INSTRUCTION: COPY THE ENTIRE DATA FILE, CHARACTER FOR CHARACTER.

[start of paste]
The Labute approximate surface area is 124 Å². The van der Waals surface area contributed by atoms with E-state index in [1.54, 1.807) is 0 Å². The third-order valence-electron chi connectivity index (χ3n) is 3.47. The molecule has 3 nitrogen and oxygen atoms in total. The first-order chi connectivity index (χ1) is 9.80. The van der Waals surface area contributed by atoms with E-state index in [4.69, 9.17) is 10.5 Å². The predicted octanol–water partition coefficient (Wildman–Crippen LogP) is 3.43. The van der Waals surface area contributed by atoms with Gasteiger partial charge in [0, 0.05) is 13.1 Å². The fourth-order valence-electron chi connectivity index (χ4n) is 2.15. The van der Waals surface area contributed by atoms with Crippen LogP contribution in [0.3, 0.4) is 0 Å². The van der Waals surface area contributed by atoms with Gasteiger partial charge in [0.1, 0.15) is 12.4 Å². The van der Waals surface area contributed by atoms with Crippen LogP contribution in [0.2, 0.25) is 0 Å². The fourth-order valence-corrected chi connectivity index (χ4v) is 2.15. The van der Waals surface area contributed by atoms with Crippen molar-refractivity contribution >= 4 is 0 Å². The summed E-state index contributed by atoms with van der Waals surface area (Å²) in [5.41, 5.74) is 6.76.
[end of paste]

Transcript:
The Labute approximate surface area is 124 Å². The van der Waals surface area contributed by atoms with E-state index in [1.54, 1.807) is 0 Å². The third-order valence-electron chi connectivity index (χ3n) is 3.47. The molecule has 3 nitrogen and oxygen atoms in total. The first-order chi connectivity index (χ1) is 9.80. The van der Waals surface area contributed by atoms with E-state index in [4.69, 9.17) is 10.5 Å². The predicted octanol–water partition coefficient (Wildman–Crippen LogP) is 3.43. The van der Waals surface area contributed by atoms with Gasteiger partial charge in [0, 0.05) is 13.1 Å². The fourth-order valence-electron chi connectivity index (χ4n) is 2.15. The van der Waals surface area contributed by atoms with Crippen LogP contribution in [0.3, 0.4) is 0 Å². The van der Waals surface area contributed by atoms with Gasteiger partial charge in [0.1, 0.15) is 12.4 Å². The van der Waals surface area contributed by atoms with Crippen LogP contribution in [0.2, 0.25) is 0 Å². The fourth-order valence-corrected chi connectivity index (χ4v) is 2.15. The van der Waals surface area contributed by atoms with Crippen molar-refractivity contribution >= 4 is 0 Å². The summed E-state index contributed by atoms with van der Waals surface area (Å²) in [5.41, 5.74) is 6.76.